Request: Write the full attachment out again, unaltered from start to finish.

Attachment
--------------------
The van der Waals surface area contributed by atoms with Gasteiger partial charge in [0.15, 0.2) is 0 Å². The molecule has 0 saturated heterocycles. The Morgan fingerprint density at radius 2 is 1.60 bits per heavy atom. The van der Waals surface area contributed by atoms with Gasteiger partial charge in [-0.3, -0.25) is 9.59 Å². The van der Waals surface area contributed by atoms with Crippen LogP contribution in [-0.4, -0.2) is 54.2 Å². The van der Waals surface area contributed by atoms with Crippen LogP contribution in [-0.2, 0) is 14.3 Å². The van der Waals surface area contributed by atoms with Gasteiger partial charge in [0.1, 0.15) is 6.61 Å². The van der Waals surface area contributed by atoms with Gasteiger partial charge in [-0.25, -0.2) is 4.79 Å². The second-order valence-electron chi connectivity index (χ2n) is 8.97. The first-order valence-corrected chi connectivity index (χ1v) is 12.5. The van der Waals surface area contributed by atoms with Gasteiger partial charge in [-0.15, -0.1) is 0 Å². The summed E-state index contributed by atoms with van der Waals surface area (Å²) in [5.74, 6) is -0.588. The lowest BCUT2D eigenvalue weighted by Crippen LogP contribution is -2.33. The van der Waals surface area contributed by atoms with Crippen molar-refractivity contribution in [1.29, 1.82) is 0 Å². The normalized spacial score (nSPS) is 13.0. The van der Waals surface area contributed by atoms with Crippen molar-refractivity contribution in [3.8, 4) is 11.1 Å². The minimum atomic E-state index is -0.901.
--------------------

The van der Waals surface area contributed by atoms with Gasteiger partial charge in [0.15, 0.2) is 0 Å². The molecule has 0 saturated heterocycles. The Morgan fingerprint density at radius 2 is 1.60 bits per heavy atom. The van der Waals surface area contributed by atoms with Gasteiger partial charge in [-0.3, -0.25) is 9.59 Å². The van der Waals surface area contributed by atoms with Crippen LogP contribution in [-0.4, -0.2) is 54.2 Å². The van der Waals surface area contributed by atoms with Crippen LogP contribution in [-0.2, 0) is 14.3 Å². The van der Waals surface area contributed by atoms with Gasteiger partial charge in [0.1, 0.15) is 6.61 Å². The van der Waals surface area contributed by atoms with Gasteiger partial charge in [-0.25, -0.2) is 4.79 Å². The second-order valence-electron chi connectivity index (χ2n) is 8.97. The first-order valence-corrected chi connectivity index (χ1v) is 12.5. The van der Waals surface area contributed by atoms with Gasteiger partial charge in [-0.15, -0.1) is 0 Å². The summed E-state index contributed by atoms with van der Waals surface area (Å²) in [5.74, 6) is -0.588. The lowest BCUT2D eigenvalue weighted by Crippen LogP contribution is -2.33. The van der Waals surface area contributed by atoms with Crippen molar-refractivity contribution in [1.29, 1.82) is 0 Å². The normalized spacial score (nSPS) is 13.0. The van der Waals surface area contributed by atoms with Crippen molar-refractivity contribution in [3.8, 4) is 11.1 Å². The minimum atomic E-state index is -0.901.